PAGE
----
Advance warning. There’s some old man ranting coming up, but it’s the opposite of typical old man ranting. I’m not wishing for the old days, but rather I’m wondering why an element of the new days can’t get here faster. My “wishing for the old day’s” rant would involve newer, better ankles, but I don’t think Costco sells those.
Most people don’t enjoy change; especially change simply for the sake of it. Where variety can be the spice of life, it’s also comforting to have familiarity. That’s the weird dichotomy of life. In spite of our best efforts, change does happen whether we like it or not, and it’s often necessary as the state of the modern world forces us to discard many of the old ways. To that end, there will always be certain people who stubbornly dig in their heels.
This happened a few years ago when it became necessary to unclutter the airwaves by switching over-the-air television signals from analog to digital. What this also did for people without satellite or cable was to make their old TV antenna obsolete. This switch required an advance warning by the U.S. government that took actual years. Somehow people needed that much time and still weren’t ready when the deadline hit. This is in spite of free converter boxes being readily available for the folks who still had the television they bought when Gunsmoke was on the air. Chaos ensued in a manner not seen since the threat of converting to the metric system was lobbed out across America. People panicked. “Remember Sacagawea dollar coins? Any dollar coins? New Coke? Clear Pepsi? Automated shoulder belts in cars? Now we need a new TV antenna and our channels will have decimal points? The world is ending! It’s Y2K all over again!”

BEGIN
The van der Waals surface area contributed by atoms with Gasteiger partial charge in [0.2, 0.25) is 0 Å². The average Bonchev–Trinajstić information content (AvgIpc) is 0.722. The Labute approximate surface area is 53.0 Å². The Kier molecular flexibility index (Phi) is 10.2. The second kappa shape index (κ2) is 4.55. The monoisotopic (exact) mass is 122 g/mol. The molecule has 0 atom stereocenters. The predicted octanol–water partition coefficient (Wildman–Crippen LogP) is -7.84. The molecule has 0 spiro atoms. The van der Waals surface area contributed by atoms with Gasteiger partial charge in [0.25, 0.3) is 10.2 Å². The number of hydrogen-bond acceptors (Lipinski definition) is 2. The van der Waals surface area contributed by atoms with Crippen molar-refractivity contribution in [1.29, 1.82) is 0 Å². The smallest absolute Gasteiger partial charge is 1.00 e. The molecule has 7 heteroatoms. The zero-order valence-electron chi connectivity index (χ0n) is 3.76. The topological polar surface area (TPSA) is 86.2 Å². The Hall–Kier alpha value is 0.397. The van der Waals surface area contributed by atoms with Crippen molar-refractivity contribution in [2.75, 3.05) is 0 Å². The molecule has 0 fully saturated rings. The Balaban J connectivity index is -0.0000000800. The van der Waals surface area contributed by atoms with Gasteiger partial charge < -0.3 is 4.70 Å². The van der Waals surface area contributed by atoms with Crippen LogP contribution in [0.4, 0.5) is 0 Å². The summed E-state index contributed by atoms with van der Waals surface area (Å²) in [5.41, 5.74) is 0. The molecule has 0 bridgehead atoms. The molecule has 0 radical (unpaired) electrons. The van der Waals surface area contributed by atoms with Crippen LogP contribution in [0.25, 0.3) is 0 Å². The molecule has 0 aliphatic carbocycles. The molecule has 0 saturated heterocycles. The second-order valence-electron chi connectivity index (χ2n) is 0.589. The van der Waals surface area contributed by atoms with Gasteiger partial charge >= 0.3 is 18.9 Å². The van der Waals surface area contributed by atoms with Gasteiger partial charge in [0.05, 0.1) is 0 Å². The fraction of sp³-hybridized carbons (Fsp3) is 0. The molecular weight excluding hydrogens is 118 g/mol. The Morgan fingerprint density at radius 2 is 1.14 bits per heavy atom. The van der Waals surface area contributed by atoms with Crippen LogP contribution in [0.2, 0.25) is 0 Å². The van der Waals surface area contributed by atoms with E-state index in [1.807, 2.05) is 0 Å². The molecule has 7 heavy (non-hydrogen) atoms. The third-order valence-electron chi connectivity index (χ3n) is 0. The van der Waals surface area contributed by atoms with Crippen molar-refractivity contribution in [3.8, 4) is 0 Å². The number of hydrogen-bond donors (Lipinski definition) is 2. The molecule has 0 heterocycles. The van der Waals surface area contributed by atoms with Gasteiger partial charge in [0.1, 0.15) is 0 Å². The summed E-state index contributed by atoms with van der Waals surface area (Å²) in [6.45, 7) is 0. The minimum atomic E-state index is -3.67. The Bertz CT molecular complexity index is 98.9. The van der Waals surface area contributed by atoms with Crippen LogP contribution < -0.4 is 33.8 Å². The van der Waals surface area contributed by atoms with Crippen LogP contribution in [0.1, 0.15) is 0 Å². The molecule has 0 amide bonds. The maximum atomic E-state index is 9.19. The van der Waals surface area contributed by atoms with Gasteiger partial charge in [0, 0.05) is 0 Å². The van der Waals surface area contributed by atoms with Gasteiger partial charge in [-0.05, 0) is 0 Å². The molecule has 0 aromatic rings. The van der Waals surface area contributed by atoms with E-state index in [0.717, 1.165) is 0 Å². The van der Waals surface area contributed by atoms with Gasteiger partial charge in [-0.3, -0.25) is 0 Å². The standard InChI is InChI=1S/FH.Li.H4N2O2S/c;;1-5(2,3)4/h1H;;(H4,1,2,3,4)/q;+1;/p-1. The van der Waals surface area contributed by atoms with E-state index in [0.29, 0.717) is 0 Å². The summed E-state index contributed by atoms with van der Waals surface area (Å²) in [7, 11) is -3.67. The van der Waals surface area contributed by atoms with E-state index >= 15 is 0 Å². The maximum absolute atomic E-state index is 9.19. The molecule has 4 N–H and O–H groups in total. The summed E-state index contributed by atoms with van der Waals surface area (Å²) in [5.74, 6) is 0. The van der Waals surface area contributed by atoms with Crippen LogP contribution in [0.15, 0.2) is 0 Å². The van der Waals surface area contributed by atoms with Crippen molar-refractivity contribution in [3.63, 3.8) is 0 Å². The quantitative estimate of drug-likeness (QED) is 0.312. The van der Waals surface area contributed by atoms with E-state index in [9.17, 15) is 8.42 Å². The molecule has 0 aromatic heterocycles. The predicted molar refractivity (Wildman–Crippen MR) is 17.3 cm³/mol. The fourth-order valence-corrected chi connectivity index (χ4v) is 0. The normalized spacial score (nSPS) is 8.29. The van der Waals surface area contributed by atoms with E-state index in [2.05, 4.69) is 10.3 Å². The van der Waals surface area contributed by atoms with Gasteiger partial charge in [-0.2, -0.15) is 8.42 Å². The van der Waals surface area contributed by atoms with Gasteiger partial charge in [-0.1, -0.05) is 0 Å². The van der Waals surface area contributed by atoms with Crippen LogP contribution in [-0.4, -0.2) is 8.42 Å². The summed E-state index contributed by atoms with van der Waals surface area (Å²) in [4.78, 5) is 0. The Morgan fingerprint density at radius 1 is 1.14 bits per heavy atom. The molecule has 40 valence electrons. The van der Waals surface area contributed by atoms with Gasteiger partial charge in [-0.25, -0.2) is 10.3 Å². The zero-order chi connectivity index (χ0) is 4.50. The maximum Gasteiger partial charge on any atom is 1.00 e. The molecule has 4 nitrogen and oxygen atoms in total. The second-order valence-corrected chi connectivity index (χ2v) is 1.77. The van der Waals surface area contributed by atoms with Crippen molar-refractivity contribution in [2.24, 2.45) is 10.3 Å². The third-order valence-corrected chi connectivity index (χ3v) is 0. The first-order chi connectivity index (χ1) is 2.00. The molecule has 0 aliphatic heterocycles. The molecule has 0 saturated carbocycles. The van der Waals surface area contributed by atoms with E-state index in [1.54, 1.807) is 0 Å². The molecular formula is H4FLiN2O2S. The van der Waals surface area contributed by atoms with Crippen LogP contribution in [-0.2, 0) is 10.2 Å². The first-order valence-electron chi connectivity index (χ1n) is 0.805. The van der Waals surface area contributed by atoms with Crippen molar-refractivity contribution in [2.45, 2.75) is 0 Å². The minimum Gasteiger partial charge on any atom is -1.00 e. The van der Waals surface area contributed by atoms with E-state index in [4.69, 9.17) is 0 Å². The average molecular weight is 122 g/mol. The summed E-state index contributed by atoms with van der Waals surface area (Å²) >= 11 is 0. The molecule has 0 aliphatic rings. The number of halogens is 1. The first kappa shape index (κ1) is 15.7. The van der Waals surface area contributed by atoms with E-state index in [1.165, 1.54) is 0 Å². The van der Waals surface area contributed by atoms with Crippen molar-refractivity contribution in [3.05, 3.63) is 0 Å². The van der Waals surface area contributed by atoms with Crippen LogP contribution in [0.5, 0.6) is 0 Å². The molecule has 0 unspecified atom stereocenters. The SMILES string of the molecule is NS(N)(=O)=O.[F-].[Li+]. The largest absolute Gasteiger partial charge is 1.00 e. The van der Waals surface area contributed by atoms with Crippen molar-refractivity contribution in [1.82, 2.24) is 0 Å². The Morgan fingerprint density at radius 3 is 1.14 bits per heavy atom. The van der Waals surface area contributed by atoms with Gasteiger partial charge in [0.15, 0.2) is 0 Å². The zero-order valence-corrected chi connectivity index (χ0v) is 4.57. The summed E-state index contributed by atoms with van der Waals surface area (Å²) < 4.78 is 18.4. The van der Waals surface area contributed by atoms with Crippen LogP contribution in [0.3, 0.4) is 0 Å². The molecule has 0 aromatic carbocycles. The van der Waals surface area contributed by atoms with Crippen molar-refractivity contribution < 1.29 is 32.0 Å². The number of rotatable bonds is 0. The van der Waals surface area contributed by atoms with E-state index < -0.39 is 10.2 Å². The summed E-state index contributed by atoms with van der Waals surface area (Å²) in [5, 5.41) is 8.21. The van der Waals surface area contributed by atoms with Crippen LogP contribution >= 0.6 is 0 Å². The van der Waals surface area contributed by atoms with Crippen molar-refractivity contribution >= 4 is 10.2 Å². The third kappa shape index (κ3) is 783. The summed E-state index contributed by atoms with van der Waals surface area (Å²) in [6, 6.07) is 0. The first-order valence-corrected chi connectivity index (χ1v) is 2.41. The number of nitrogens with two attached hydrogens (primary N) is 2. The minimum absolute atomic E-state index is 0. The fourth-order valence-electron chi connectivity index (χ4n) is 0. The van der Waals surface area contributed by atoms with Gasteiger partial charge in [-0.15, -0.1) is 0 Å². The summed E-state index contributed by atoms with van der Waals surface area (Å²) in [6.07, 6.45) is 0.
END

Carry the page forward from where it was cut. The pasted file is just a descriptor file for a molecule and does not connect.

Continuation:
In spite of an Armageddon-level of chaos, we survived the big analog to digital switch, but there is a new threat to out national sanity that is giving us fits. If you’ve been to a store of any kind, you’ll know what I mean.
Ever seen a chip reader? Ever actually use one?
In the late 1960s, magnetic strips were developed, but these didn’t filter into mainstream usage until MasterCard and Visa added them to their cards in the 1980s. This meant that cards could now be swiped through a machine rather than stamped onto carbon paper slips that even the most brain-addled thief could use to get credit card information. Even with the new, secure magnetic strips, it took a while before retailers stopped printing the entire card number on thermal paper receipts, but things eventually settled into what was considered to be a safe mode of commerce.
Sadly, modern thieves are much more clever than honest people, and can simply acquire your information on something called the dark web. They can then build a machine that will pump out fake credit cards that look and work identically to the one you used at Target five minutes ago. By the time you’ve gotten back to your car, some ne’er–do–well has purchased a dozen TV’s, three hundred gallons of gas, and a case of Slim Jim’s several states away on your dime. When this happens, we dismiss it by calling the credit card company and telling them we weren’t buying TV’s in Des Moines on such and such a date and the charge goes away. Yeah, but does it really? Losses due to card fraud in this country topped over $10 billion in 2015.
Although the United States accounts for only a quarter of the world’s payment card transactions, more than half of all fraudulent card transactions happen here. Our systems are woefully antiquated compared to the rest of the modern world. For example, my wife and I were in France ten years ago, and they already had wireless handheld scanners in restaurants. Here in the U.S., we still hand our card to a total stranger while they go off somewhere to buy new shoes from Zappos. I’ve been in more than one local restaurant where they have returned somebody else’s credit card to me.